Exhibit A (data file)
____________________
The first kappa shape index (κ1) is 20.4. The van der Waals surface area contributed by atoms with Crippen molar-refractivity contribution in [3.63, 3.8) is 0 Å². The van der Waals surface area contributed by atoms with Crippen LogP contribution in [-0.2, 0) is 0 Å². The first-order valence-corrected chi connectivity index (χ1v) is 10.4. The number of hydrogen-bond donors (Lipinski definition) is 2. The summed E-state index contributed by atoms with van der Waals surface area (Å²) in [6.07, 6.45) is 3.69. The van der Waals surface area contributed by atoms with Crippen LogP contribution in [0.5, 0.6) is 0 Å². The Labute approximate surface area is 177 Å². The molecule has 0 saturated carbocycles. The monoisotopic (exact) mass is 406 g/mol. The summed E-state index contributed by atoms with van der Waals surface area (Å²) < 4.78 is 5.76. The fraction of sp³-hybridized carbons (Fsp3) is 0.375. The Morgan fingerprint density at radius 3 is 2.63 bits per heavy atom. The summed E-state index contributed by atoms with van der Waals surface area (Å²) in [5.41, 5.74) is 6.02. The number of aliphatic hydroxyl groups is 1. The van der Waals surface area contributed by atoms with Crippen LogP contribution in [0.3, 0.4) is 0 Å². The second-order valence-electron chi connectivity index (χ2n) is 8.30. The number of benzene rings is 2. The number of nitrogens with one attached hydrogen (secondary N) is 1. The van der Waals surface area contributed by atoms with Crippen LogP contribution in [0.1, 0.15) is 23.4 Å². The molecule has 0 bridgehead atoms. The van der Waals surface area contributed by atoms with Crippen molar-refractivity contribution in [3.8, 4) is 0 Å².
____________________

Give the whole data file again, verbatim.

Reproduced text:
The first kappa shape index (κ1) is 20.4. The van der Waals surface area contributed by atoms with Crippen molar-refractivity contribution in [3.63, 3.8) is 0 Å². The van der Waals surface area contributed by atoms with Crippen LogP contribution in [-0.2, 0) is 0 Å². The first-order valence-corrected chi connectivity index (χ1v) is 10.4. The number of hydrogen-bond donors (Lipinski definition) is 2. The summed E-state index contributed by atoms with van der Waals surface area (Å²) in [6.07, 6.45) is 3.69. The van der Waals surface area contributed by atoms with Crippen LogP contribution in [0.5, 0.6) is 0 Å². The Labute approximate surface area is 177 Å². The molecule has 0 saturated carbocycles. The monoisotopic (exact) mass is 406 g/mol. The summed E-state index contributed by atoms with van der Waals surface area (Å²) < 4.78 is 5.76. The fraction of sp³-hybridized carbons (Fsp3) is 0.375. The Morgan fingerprint density at radius 3 is 2.63 bits per heavy atom. The summed E-state index contributed by atoms with van der Waals surface area (Å²) in [5.41, 5.74) is 6.02. The number of aliphatic hydroxyl groups is 1. The van der Waals surface area contributed by atoms with Crippen LogP contribution in [0.3, 0.4) is 0 Å². The second-order valence-electron chi connectivity index (χ2n) is 8.30. The number of benzene rings is 2. The number of nitrogens with one attached hydrogen (secondary N) is 1. The van der Waals surface area contributed by atoms with Crippen LogP contribution in [0.1, 0.15) is 23.4 Å². The molecule has 0 bridgehead atoms. The van der Waals surface area contributed by atoms with Crippen molar-refractivity contribution in [3.8, 4) is 0 Å².